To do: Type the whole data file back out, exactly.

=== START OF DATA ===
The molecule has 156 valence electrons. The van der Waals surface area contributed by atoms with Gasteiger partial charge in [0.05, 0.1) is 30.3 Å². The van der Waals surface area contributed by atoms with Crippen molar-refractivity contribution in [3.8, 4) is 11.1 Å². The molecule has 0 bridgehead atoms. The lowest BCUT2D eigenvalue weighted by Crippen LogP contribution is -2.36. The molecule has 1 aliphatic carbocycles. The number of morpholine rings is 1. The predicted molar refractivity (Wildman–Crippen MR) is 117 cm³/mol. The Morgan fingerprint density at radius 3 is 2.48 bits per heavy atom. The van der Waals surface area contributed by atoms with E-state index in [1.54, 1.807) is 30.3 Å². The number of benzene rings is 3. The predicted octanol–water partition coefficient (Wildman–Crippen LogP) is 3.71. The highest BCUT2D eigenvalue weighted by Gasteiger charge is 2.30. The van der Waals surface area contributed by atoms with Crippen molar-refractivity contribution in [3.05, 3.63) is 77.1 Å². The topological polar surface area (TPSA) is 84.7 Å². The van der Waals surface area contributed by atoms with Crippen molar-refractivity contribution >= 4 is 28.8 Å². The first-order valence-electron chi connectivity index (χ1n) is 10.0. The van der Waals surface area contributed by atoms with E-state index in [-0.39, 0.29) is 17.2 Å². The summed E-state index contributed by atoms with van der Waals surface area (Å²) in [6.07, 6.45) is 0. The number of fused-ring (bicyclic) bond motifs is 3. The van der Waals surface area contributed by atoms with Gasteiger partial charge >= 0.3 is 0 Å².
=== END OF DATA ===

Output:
The molecule has 156 valence electrons. The van der Waals surface area contributed by atoms with Gasteiger partial charge in [0.05, 0.1) is 30.3 Å². The van der Waals surface area contributed by atoms with Crippen molar-refractivity contribution in [3.8, 4) is 11.1 Å². The molecule has 0 bridgehead atoms. The lowest BCUT2D eigenvalue weighted by Crippen LogP contribution is -2.36. The molecule has 1 aliphatic carbocycles. The number of morpholine rings is 1. The predicted molar refractivity (Wildman–Crippen MR) is 117 cm³/mol. The Morgan fingerprint density at radius 3 is 2.48 bits per heavy atom. The van der Waals surface area contributed by atoms with E-state index in [1.54, 1.807) is 30.3 Å². The number of benzene rings is 3. The predicted octanol–water partition coefficient (Wildman–Crippen LogP) is 3.71. The highest BCUT2D eigenvalue weighted by Gasteiger charge is 2.30. The van der Waals surface area contributed by atoms with Crippen molar-refractivity contribution in [3.05, 3.63) is 77.1 Å². The topological polar surface area (TPSA) is 84.7 Å². The van der Waals surface area contributed by atoms with Crippen molar-refractivity contribution >= 4 is 28.8 Å². The first-order valence-electron chi connectivity index (χ1n) is 10.0. The van der Waals surface area contributed by atoms with E-state index in [-0.39, 0.29) is 17.2 Å². The summed E-state index contributed by atoms with van der Waals surface area (Å²) in [6.07, 6.45) is 0. The number of fused-ring (bicyclic) bond motifs is 3. The van der Waals surface area contributed by atoms with Gasteiger partial charge >= 0.3 is 0 Å².